With the non-reinforced concrete dome of the Pantheon and the dome on pendentives structure of the Hagia Sophia, both buildings are innovative prototypes that inspire the architecture of the past and of the present. One can easily compare the structural progress from one era to the other; as the Romans built on the Greek culture, so the Byzantine emperors built upon the Roman culture. However, many of the artistic details of the original buildings are lost to the perpetual greed of man. From the clean Roman style of calculated marble to the ethereal cage of the Byzantine style, both places of worship were part of their respective Golden Ages and continue to inspire people to seek their faith today. The Pantheon and the Hagia Sophia were buildings dedicated to and preserved by faith, just not their own.

Works Cited

  1. Hughes, Robert. ROME: A Cultural, Visual, and Personal History. 4th printing, Alfred A. Knopf, 2011.
  2. Janson, H. W. History of Art. Revised and Expanded by Anthony F. Janson, 4th edition, Harry N. Abrams Inc, 1991.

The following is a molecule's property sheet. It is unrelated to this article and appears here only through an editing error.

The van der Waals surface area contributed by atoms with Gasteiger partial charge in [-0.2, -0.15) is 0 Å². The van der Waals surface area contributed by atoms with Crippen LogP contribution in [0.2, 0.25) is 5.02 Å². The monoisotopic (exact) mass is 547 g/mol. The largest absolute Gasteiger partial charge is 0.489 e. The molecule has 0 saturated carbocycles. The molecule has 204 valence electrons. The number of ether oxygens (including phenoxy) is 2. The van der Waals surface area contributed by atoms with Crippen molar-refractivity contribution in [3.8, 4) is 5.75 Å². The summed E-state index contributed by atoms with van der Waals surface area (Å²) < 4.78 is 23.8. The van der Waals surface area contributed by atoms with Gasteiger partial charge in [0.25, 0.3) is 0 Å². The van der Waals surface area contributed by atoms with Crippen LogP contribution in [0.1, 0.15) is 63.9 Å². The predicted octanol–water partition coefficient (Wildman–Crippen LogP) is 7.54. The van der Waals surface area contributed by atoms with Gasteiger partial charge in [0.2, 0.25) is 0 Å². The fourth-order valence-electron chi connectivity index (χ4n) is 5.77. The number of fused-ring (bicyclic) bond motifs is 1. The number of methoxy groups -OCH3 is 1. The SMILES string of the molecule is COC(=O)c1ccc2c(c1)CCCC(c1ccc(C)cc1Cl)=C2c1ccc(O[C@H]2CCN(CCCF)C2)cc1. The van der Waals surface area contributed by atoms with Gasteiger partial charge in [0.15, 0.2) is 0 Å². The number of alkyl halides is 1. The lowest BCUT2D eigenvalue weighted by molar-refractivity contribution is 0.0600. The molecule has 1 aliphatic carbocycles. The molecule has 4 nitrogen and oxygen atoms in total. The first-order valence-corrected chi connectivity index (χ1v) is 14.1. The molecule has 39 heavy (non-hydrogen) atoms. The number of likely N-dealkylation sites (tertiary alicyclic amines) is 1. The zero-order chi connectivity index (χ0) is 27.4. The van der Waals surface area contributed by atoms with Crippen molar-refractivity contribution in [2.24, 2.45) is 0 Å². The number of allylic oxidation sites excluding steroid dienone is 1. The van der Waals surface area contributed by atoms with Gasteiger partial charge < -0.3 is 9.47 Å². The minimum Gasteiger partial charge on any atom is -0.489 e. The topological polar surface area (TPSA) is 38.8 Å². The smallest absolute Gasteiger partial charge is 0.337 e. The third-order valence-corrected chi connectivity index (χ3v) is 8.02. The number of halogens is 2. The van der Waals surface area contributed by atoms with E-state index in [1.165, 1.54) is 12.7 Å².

3. Liberati, Anna Maria and Fabio Bourbon. Ancient Rome: History of a Civilization That Ruled the World. Barnes and Noble, 2006.
  4. Lord Kinross. Hagia Sophia. Wonders of Man, Newsweek, 1972.
  5. Madden, Thomas F. Istanbul: City of Majesty at the Crossroads of the World. Viking, 2016.
  6. Stokstad, Marilyn and Michael W Cothren. ART: A Brief History. 7th edition, Pearson Education Inc, 2020.
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The Pantheon And The Hagia Sophia As Preserved By Faith. (2022, February 21). Edubirdie. Retrieved May 24, 2024, from https://edubirdie.com/examples/the-pantheon-and-the-hagia-sophia-as-preserved-by-faith/